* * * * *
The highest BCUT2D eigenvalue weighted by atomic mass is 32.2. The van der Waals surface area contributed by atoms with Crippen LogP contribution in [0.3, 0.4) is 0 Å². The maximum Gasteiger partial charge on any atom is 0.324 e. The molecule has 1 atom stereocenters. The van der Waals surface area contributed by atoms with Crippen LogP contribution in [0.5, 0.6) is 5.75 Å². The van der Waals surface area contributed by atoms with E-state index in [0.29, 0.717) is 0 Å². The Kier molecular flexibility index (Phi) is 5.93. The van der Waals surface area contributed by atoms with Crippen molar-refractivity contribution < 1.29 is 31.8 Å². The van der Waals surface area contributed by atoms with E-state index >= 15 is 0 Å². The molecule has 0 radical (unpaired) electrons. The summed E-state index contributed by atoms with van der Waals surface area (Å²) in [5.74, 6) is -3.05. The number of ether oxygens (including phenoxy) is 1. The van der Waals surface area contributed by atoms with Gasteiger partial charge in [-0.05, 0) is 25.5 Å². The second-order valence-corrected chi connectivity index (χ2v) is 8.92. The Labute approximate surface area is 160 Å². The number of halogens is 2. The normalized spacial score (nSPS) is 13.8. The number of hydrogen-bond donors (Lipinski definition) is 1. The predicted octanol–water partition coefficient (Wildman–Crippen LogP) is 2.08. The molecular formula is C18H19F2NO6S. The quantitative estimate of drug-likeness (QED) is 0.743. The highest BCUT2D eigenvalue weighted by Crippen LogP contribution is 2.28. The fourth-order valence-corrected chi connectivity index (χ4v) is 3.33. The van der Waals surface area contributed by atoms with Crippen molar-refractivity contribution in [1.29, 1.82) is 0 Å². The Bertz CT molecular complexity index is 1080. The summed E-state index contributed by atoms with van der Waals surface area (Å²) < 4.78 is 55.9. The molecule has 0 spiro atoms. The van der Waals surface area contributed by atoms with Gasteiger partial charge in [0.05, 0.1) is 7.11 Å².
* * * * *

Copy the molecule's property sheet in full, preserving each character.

The highest BCUT2D eigenvalue weighted by atomic mass is 32.2. The van der Waals surface area contributed by atoms with Crippen LogP contribution in [0.3, 0.4) is 0 Å². The maximum Gasteiger partial charge on any atom is 0.324 e. The molecule has 1 atom stereocenters. The van der Waals surface area contributed by atoms with Crippen LogP contribution in [0.5, 0.6) is 5.75 Å². The van der Waals surface area contributed by atoms with E-state index in [0.29, 0.717) is 0 Å². The Kier molecular flexibility index (Phi) is 5.93. The van der Waals surface area contributed by atoms with Crippen molar-refractivity contribution < 1.29 is 31.8 Å². The van der Waals surface area contributed by atoms with E-state index >= 15 is 0 Å². The molecule has 0 radical (unpaired) electrons. The summed E-state index contributed by atoms with van der Waals surface area (Å²) in [5.74, 6) is -3.05. The number of ether oxygens (including phenoxy) is 1. The van der Waals surface area contributed by atoms with Gasteiger partial charge in [-0.05, 0) is 25.5 Å². The second-order valence-corrected chi connectivity index (χ2v) is 8.92. The Labute approximate surface area is 160 Å². The number of halogens is 2. The normalized spacial score (nSPS) is 13.8. The number of hydrogen-bond donors (Lipinski definition) is 1. The predicted octanol–water partition coefficient (Wildman–Crippen LogP) is 2.08. The molecular formula is C18H19F2NO6S. The quantitative estimate of drug-likeness (QED) is 0.743. The highest BCUT2D eigenvalue weighted by Crippen LogP contribution is 2.28. The fourth-order valence-corrected chi connectivity index (χ4v) is 3.33. The van der Waals surface area contributed by atoms with Crippen molar-refractivity contribution in [1.29, 1.82) is 0 Å². The Bertz CT molecular complexity index is 1080. The summed E-state index contributed by atoms with van der Waals surface area (Å²) < 4.78 is 55.9. The molecule has 0 spiro atoms. The van der Waals surface area contributed by atoms with Gasteiger partial charge in [0.05, 0.1) is 7.11 Å².